Deal wants Teacher Pay Merit-based

| December 7, 2015



ATLANTA — Governor Nathan Deal has made education reform a top priority throughout his time as Governor. He scored a major victory in the 2015 legislative sessions by shepherding “Opportunity School Districts” legislation, and now he’s set to make a push for merit-based pay for teachers.

As if teacher’s unions weren’t already steamed enough.

State policy discussions on reforming teacher pay based on performance have long been one of those “wouldn’t it be great, if…” issues. That’s probably because he fight to actually accomplish such a task is often met with resistance from education groups, and that’s putting it lightly.

Governor Deal acknowledged that getting teachers groups on board with the idea will be a heavy-lift. From the AJC:

“We’re not going to go to a fully merit-based pay system, but I do think there is a portion of the teachers’ pay should go to how good a teacher they are,” Deal said after a policy conference on Friday. “Now, getting the education community to support that is sometimes difficult.”

But perhaps it’s worth considering. The Washington Post reported in March that merit-based pay could shift teaching habits away from a “teaching for the test” mentality, and provide a better classroom experience overall for students and teachers.

The policy is a key measure suggested by the governor’s Education Reform Commission, which also floated higher pay for pre-k educators, increasing funding to charter schools, and better mentoring programs for new teachers.

Read more from Z-Politics

Henry County Couple charged in Foster Child Death
Jimmy Carter says he's Cancer Free
Filed in: News, Regional News

9 Comments on "Deal wants Teacher Pay Merit-based"

Trackback | Comments RSS Feed

  1. Jim says:

    Union’s are only upset because this pay system could effect their member’s ability to pay dues. I personally like this type of system because of the benefit of weeding out those individuals that do not belong in a classroom. Besides, most jobs I take in the private sector are measured by some sort of metric or goal. Doesn’t human nature transfer over into the education field? You get paid based on what you produce.

    • Jim says:

      @Jim, have you had any hands on experience in the educational field outside of being a student? Can you conceive of what it might be like to be a teacher of children at all levels of socio-economic status, and how that plays out in their lives? Take a minute to walk in their shoes.

      Just what are they to “produce?” Successful test results of Common Core requirements?

  2. Concerned says:

    Blaming a teacher for poor results in the classroom can often be like blaming a farmer for poor crops due to the lack of rain.

    • Jim says:

      The parenting aspect is understood. Although, any serious farmer doesn’t sit around twiddling his thumbs waiting for rain. They consider the seed and create irrigation systems as an alternative. Crappy parents isn’t the end all justification to poorly produced students.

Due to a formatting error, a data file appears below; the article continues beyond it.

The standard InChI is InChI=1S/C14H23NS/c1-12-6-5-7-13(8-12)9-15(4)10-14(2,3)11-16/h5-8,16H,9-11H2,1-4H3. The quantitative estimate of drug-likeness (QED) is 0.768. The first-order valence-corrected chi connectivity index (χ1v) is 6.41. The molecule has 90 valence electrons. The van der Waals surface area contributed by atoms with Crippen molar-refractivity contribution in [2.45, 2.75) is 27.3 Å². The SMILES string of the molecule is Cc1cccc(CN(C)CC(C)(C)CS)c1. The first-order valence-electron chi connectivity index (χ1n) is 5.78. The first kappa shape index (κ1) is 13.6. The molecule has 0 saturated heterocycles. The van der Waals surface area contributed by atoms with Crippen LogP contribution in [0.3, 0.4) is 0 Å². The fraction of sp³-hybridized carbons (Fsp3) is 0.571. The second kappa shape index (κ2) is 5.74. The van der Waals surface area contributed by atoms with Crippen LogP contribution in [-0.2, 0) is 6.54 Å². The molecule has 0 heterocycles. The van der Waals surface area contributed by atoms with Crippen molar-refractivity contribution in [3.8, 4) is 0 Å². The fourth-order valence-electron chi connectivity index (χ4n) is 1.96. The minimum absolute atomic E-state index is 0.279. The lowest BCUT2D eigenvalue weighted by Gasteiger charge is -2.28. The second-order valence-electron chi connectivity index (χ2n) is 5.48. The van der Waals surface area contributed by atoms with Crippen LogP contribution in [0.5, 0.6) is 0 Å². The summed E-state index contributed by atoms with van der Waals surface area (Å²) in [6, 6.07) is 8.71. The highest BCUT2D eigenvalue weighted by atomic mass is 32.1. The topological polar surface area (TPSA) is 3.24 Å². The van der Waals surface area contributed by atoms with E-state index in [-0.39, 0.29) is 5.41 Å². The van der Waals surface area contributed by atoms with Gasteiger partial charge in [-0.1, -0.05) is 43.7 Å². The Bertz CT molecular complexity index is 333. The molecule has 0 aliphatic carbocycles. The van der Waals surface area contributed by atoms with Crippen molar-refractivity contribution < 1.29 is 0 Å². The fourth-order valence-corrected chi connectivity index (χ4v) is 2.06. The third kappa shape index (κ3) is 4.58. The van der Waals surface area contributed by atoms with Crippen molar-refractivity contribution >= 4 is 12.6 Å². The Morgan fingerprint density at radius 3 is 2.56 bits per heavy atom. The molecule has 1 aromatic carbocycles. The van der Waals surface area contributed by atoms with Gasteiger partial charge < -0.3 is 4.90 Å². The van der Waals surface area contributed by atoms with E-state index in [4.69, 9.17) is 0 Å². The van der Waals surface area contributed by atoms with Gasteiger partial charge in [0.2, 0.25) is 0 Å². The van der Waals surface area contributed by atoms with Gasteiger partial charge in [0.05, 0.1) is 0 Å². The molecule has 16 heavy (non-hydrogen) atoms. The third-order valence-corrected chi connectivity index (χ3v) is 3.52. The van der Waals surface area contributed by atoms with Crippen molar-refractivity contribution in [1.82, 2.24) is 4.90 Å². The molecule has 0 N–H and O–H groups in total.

• Daniel says:

        Let’s treat the private sector the same as teachers. We will tell you exactly where to put your business (even if you don’t like the location). We will also not let you choose your business (teachers have no say in the students they receive). You will not be allowed to refuse service to anyone (they can’t pay-you serve them anyway). In fact, your pay will not be determined by how many hours you work or how happy your customers are. Your pay will be determined by a test given during one week in April. This test will determine how well your product held up, not how you selling it.

      • Jim says:

        Thankfully, farmers have the freedom to do what think necessary. Teachers don’t have that freedom, but are subject to strict laws at state and local levels. Most teachers would love to have the freedom to act as you propose, but are constrained by law and local policy. We need to set them free.

      • Concerned says:

        I understand that Jim, but with the massive cuts Deal has stamped with his approval, teachers’ hands have been bound. Along with the TKES governing system and new testing, the creative aspect that teachers used to have is all but gone. Also, there is no fair and equitable way to truly track student achievement and growth over the course of so many years. People blame teachers for many problems with children, when in reality they are just easy scape goats. Have a good day folks.

      • Bob says:

        Bad teachers should be removed… I had a horrible math teacher in High School that ruined that subject for me for years and should have been fired. Let’s not get the idea that all teachers are great (I understand that many are)

        • Walter Diahatsu says:

          Don’t stop with the teachers. Kick the trouble makers out as well. Education isn’t just a right, it’s a privilege and if you don’t respect it then you can lose it.